As we conclude our study we must note two very important principles that we find throughout this book. The first is that Christ could return at any moment. We first see this in 1:7. Revelation then concludes with three assurances of “I am coming quickly” from Jesus (22:7, 12, 20). This is a cardinal belief for Christians. The Bible calls us to live like we could be leaving at any time. Are you ready to depart? Are you prepared to meet your Maker? Can you echo John’s words in 22:20, “Come, Lord Jesus?” If not, the time to prepare for your tomorrow is today. If you have any unfinished business with Christ or another believer, take care of it today. This will ensure that you will not be ashamed when Christ returns (1 John 2:28). It will also ensure that your life counts for much in eternity.
The final and most important principle is this: Salvation can only be found in Jesus Christ. The clearest expression of this is found in 22:17b where John records, “And let the one who is thirsty come; let the one who wishes take the water of life without cost.” The good news of Revelation and the whole of the Bible is that a relationship with God is free. It is given “without cost” to the one that thirsts. If you are thirsty, you can entrust your eternal destiny to Jesus. He promises that He will save you and preserve you. Will you do this today?
One evening a woman was driving home when she noticed a huge truck behind her that was driving uncomfortably close. The headlights were shining in her rear view mirror, blinding her eyes. She stepped on the gas to put some distance between her and the truck—but to no avail. When she sped up, the truck sped up. The faster she drove, the faster the truck followed. Her heart began to pound. With sweaty palms, she turned the steering wheel and took the next exit ramp off the freeway. But the truck stayed with her as closely as ever. Now frantic, this woman turned up the main street, hoping to lose her stalking pursuer in the traffic. But the truck ran a red light and continued to chase her.
Reaching the panic point, the woman whipped her car into a service station, threw open the door, and bolted across the pavement screaming for help. The truck driver jumped from his rig and ran toward her. He yanked open her back door and pulled out a man who was hidden in her back seat. The woman has been running from the wrong person! Unknown to her, the truck driver had spotted a would-be rapist in the back seat of her car. The chase was not his effort to harm her. His pursuit was intended to save her, even at the cost of his own safety. His desire was to help the woman escape that which would harm her.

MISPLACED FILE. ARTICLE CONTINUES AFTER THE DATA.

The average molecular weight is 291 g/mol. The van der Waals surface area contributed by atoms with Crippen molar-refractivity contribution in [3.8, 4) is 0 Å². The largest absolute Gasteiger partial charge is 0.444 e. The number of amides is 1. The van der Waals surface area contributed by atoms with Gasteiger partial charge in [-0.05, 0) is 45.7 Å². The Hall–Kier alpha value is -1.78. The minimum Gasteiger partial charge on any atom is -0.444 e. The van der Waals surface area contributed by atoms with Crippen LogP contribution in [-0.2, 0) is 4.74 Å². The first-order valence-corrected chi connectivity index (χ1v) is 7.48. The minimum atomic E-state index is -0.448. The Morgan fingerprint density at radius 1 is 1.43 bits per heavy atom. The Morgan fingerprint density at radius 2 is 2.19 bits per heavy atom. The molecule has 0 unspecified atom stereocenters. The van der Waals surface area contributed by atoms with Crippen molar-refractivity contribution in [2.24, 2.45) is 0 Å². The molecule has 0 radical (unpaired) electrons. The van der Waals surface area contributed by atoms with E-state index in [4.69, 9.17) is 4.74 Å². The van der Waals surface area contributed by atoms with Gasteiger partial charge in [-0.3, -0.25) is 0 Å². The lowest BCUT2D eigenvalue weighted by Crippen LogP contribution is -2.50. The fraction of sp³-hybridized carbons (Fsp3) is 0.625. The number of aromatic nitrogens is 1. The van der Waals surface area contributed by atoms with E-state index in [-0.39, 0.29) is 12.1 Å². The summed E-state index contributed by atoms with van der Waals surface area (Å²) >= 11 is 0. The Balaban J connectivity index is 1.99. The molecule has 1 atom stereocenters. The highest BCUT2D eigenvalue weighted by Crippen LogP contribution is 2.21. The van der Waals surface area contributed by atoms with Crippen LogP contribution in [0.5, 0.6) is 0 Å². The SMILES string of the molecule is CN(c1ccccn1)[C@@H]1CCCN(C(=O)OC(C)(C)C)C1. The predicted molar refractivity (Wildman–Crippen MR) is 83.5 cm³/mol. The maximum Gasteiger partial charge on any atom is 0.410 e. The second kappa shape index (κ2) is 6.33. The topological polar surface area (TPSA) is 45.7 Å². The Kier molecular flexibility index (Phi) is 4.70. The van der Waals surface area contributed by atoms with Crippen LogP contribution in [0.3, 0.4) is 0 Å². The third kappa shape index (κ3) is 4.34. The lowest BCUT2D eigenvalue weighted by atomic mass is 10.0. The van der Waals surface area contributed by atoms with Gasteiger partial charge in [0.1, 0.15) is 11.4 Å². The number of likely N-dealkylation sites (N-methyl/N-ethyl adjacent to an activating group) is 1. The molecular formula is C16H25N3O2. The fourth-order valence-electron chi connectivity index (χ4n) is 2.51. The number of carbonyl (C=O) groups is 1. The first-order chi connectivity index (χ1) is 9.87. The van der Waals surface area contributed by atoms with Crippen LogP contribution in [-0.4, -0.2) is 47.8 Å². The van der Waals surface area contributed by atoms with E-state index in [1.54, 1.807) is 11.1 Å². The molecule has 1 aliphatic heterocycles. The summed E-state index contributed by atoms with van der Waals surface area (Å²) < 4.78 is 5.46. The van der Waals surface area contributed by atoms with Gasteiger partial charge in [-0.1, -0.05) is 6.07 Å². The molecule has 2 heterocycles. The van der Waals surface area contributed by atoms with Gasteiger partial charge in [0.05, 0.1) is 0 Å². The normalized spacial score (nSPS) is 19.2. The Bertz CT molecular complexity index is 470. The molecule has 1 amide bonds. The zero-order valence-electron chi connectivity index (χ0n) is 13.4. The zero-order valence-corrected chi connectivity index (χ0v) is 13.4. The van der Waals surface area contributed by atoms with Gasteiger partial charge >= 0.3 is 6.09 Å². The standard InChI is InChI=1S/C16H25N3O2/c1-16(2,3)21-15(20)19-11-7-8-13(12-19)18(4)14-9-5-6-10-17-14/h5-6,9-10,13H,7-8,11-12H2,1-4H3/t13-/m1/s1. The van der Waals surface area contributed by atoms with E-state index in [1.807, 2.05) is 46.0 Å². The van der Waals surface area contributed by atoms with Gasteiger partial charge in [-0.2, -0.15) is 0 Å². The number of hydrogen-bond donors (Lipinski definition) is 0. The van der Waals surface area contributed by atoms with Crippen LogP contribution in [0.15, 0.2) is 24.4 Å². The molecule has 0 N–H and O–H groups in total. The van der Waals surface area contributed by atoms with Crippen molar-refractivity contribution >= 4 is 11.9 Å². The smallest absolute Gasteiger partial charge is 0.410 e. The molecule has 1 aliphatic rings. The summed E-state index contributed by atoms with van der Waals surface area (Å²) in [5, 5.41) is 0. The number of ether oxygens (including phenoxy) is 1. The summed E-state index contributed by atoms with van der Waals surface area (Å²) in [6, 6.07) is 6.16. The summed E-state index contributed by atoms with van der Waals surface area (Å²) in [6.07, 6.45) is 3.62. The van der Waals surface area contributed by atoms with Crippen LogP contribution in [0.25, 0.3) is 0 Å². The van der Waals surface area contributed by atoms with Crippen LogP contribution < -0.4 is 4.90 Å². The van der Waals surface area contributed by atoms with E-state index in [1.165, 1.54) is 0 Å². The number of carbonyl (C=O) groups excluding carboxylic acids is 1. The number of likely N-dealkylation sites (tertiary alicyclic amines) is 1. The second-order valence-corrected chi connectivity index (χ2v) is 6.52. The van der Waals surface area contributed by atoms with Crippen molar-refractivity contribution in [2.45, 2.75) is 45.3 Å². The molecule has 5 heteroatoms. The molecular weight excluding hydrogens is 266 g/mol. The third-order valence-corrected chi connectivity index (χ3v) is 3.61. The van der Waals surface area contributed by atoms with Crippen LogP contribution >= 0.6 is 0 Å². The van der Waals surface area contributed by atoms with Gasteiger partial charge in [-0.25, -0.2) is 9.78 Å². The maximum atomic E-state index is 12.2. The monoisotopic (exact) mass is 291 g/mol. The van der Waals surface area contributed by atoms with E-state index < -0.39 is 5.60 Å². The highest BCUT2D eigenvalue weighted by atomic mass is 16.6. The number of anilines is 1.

Many people are like that woman. They run from God, fearing what He might do to them. But if they would simply stop running from God, He would give them their escape from what truly threatens them—Satan, sin, and the second death.11
1 Copyright © 2004 Keith R. Krell. All rights reserved. All Scripture quotations, unless indicated, are taken from the New American Standard Bible, © 1960, 1962, 1963, 1968, 1971, 1972, 1975, 1977, and 1995 by The Lockman Foundation, and are used by permission.
2 Jesus said, “But when He, the Spirit of truth, comes, He will guide you into all the truth; for He will not speak on His own initiative, but whatever He hears, He will speak; and He will disclose to you what is to come. He will glorify Me, for He will take of Mine and will disclose it to you” (John 16:13-14).
3 See Luke 2:32; Rom 2:5; 8:19; 16:25; 1 Cor 1:7; 14:6, 26; 2 Cor 12:1, 7; Gal 1:12; 2:2; Eph 1:17; 3:3; 2 Thess 1:7; 1 Pet 1:7, 13; 4:13.
4 Gk. doulois: “used of God-fearing people.” See Rev 1:1; 2:20; 7:3; 19:2, 5; 22:3, 6; Luke 2:29; 1 Pet 2:16, BDAG Electronic Ed.
5 There are a total of seven “blessings” in Revelation (1:3; 14:13; 16:15; 19:9; 20:6; 22:7, 14).
6 “Seven” is a key word that is used 59 times in Revelation (7 groups of 7).
- Group 1 - The 7 Churches (Ch. 2-3)
- Group 2 - The 7 Seals (Ch. 6)
- Group 3 - The 7 Trumpets (8:2; 11:19)
- Group 4 - The 7 Persons (Ch. 12:1-14:1)
- Group 5 - The 7 Bowls (Ch. 15-16)
- Group 6 - The 7 Dooms (Ch. 17-20)
- Group 7 - The 7 New Things (Ch. 21-22)
7 It is important to note, the word “churches” (ekklesiais) is plural. The clear implication is these messages are designed for any church that hears or reads this book.
8 See Revelation 2:7, 11, 17, 26; 3:5, 12, 21 [twice]; cf. 21:7.
9 Successful Fitness Resolutions, Volume 11: http://www.explosivefitness.com/AdvInfo/Resolve01.html
10 Preaching Today Citation: Ted De Hass, Bedford, Iowa.
11 Slightly revised from Steven J. Lawson, Heaven Help Us!, (Colorado Springs: NavPress, 1995), 151-152.
Related Topics: Eschatology (Things to Come)